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Ka'anapali Point Voti
Qualità su una buona giornata: 3.0
Coerenza del surf: 4.5
Livello di difficoltà: 1.5
Wind e kite surf: 3.0
Folle: 2.0

Overall: 3.8

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Surf Report Feed

Ka'anapali Point Swell Statistics, Marzo: All Swell – Any Wind

The figure describes the variation of swells directed at Ka'anapali Point through a typical March, based on 2716 NWW3 model predictions since 2007 (values every 3 hours). The wave model does not forecast wind or surf right at the shore so we have chosen the best grid node based on what we know about Ka'anapali Point, and at Ka'anapali Point the best grid node is 21 km away (13 miles).

The rose diagram shows the distribution of swell directions and swell sizes, while the graph at the bottom shows the same thing but without direction information. Five colours show increasing wave sizes. The smallest swells, less than 0.5m (1.5 feet), high are coloured blue. These occurred only 37% of the time. Green and yellow represent increasing swell sizes and highest swells greater than >3m (>10ft) are shown in red. In each graph, the area of any colour is proportional to how frequently that size swell occurs.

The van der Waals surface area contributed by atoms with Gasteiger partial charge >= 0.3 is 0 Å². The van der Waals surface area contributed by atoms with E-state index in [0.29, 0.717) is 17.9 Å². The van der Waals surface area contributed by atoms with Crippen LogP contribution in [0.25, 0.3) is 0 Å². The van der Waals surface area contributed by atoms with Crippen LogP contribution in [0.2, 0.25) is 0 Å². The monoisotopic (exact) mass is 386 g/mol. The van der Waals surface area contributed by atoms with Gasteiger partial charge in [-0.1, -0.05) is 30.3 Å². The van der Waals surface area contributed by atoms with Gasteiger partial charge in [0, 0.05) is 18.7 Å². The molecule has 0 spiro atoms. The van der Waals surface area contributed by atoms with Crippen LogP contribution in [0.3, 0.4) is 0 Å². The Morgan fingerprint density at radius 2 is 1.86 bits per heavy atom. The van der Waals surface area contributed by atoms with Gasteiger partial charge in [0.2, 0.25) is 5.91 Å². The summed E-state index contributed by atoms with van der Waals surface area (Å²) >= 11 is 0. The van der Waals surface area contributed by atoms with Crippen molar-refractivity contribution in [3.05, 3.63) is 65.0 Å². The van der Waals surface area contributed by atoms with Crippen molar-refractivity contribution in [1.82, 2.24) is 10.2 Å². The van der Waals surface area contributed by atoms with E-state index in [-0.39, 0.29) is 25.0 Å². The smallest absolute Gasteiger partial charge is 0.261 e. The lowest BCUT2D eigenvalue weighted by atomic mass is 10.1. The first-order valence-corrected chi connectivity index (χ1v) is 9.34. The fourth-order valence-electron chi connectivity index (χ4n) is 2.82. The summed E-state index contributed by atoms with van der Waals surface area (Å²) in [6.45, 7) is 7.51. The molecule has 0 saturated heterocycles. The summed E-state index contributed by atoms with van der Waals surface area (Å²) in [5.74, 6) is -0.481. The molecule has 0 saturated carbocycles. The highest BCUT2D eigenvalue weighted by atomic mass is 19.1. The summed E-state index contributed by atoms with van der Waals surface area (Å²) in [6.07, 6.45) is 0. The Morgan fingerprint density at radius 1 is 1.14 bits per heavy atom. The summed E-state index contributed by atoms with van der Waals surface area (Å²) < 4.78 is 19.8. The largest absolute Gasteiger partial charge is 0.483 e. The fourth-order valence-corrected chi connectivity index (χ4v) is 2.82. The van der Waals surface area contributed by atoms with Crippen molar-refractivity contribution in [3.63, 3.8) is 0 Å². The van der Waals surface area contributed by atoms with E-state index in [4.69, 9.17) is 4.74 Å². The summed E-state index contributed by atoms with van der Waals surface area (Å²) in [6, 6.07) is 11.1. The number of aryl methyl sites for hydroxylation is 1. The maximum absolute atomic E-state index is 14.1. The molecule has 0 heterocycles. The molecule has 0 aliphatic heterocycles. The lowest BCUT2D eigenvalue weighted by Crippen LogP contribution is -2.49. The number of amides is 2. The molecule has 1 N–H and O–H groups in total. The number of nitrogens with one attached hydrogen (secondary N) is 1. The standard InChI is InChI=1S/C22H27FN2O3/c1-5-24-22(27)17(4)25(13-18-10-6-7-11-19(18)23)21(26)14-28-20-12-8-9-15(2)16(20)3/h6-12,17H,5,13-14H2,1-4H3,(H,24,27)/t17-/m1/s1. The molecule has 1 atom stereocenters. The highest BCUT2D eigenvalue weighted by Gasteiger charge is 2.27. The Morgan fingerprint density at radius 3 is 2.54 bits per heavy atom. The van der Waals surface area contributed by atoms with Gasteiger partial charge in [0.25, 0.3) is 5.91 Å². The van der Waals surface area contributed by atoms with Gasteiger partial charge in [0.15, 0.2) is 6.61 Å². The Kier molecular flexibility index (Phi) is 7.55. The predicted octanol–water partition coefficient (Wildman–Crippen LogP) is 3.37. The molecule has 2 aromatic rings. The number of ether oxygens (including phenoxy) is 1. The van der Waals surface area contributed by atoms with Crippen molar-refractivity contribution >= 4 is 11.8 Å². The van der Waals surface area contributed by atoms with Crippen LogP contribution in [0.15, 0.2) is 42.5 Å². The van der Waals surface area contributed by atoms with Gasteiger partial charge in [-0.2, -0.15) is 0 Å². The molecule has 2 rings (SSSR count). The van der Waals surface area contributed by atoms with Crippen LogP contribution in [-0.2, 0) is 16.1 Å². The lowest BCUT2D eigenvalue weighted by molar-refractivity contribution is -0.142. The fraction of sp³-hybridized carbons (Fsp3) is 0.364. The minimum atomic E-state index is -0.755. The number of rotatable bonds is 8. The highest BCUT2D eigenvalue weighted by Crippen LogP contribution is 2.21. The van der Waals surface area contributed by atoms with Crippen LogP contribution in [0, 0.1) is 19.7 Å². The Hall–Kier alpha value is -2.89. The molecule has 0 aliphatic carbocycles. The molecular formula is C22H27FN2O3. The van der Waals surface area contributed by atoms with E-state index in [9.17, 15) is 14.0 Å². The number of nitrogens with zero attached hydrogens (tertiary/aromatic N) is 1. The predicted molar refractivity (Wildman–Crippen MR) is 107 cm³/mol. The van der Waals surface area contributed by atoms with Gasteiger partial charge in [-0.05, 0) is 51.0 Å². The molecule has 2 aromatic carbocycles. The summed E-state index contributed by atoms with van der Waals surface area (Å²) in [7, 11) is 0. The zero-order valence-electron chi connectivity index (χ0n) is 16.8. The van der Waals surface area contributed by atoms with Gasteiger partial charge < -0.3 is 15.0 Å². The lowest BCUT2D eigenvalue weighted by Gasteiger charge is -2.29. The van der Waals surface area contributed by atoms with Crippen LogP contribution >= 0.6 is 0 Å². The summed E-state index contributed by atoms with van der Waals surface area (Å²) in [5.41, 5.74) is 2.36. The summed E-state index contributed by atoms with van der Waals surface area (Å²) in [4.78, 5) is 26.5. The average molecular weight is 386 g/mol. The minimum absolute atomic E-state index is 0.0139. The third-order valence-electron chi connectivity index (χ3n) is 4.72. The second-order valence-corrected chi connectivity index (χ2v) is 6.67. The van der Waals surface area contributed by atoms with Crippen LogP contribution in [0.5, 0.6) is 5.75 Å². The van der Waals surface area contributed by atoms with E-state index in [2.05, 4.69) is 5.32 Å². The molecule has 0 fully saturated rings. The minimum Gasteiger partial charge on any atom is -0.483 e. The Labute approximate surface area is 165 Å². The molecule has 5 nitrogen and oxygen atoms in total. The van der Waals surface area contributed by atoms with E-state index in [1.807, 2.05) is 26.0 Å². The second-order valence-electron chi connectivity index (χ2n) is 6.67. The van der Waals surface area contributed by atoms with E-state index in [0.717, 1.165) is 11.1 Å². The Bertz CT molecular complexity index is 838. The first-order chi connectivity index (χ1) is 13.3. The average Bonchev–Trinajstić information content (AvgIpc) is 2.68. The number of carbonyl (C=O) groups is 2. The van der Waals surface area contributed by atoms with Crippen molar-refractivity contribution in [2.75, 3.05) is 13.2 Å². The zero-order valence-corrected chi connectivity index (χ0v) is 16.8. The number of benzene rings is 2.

The diagram suggests that the prevailing swell direction, shown by the longest spokes, was NNW, whereas the the dominant wind blows from the ENE. Because the wave model grid is away from the coast, sometimes a strong offshore wind blows largest waves away from Ka'anapali Point and out to sea. We group these with the no surf category of the bar chart. To simplify things we don't show these in the rose diagram. Because wind determines whether or not waves are surfable at Ka'anapali Point, you can load a different image that shows only the swells that were predicted to coincide with glassy or offshore wind conditions. Over an average March, swells large enough to cause good for surfing waves at Ka'anapali Point run for about 61% of the time.

IMPORTANT: Beta version feature! Swell heights are open water values from NWW3. There is no attempt to model near-shore effects. Coastal wave heights will generally be less, especially if the break does not have unobstructed exposure to the open ocean.